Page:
I’m sure this phenomenon has happened to everyone in their lives. The moment you snap back to reality and realise you have been staring at something for a period of time you cannot recall. For me there are three things that always make me feel like I’m suspended in time; the ocean, watching an open fire and the night sky. I can be present and hear everything around me but feel as if there is no need to be apart of anything else other than the awe inspiring feature in front of me. Once I’ve come around from this trance, I often have trouble working out how much time has lapsed. Experts may have different terms for this phenomenon, what ever it is though, one always comes out of this form of meditation feeling relaxed and truly in awe.
Although I’ve mentioned there are three things that have the ability to do that to me every time I see them, I am often privileged in my daily job to experience other things that have the same effect on me.
The Tamboti female inhabited the south-eastern sections of Londolozi, having a large part of her territory along the Maxabene Riverbed.
I often find myself wondering off whilst watching a herd of elephants, pondering who’s communicating with who and where they are going and why? I will sit with a herd of impala and try to work out if there’s a sense of fear or if they are completely content until that point in time when they have to escape? All these thoughts take me into a space where I can stay suspended in time and it’s truly a sense of meditation. Nature does that to me.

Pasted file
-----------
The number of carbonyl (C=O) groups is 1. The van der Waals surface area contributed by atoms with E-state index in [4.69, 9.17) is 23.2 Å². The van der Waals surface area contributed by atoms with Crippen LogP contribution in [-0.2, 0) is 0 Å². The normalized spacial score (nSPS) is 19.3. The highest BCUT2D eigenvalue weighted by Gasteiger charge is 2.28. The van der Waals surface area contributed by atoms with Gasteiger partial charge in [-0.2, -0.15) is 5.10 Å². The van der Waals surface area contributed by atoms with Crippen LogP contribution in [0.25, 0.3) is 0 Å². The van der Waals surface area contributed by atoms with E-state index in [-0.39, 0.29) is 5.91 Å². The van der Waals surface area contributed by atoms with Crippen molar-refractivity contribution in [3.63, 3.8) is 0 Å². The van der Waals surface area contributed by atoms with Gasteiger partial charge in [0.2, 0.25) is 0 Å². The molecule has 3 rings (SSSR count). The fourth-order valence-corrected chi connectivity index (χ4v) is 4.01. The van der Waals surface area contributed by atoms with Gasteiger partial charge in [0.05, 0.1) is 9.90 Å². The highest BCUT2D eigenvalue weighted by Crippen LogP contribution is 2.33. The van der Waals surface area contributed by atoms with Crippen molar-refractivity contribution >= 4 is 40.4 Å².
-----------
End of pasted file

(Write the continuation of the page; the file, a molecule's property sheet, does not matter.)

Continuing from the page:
I’m sure by now you’ve imagined to yourself the last time it happened to you, I’m sure it was blissful. It always is.
The most recent happening to me was a week ago, when I found myself watching the Tamboti female leopard and her two cubs.
Often these moments we experience aren’t necessarily just about the subject we’re looking at, but a combination of factors that add to it too. In these photos you can see how soft the light was. It was late afternoon and the sun was setting, making it a comfortable temperature and a beautifully lit scene. This is also the time of day that a majority of the birds are settling into their roosting spots for the evening, so there was a cacophony of bird calls around us, only adding to the already mesmerising moment.
It’s a difficult thing to do these days with the constant rat race and so much emphasis being placed on time and efficiency. One doesn’t often get the opportunity to take a moment to just be inspired by something unexpected and truly mesmerising, but when we are offered a special moment, we should seize that opportunity and let time stand still for us whilst we watch in awe. So next time the opportunity presents itself, I’d encourage you to just go with it. It’s actually the best spent time I know.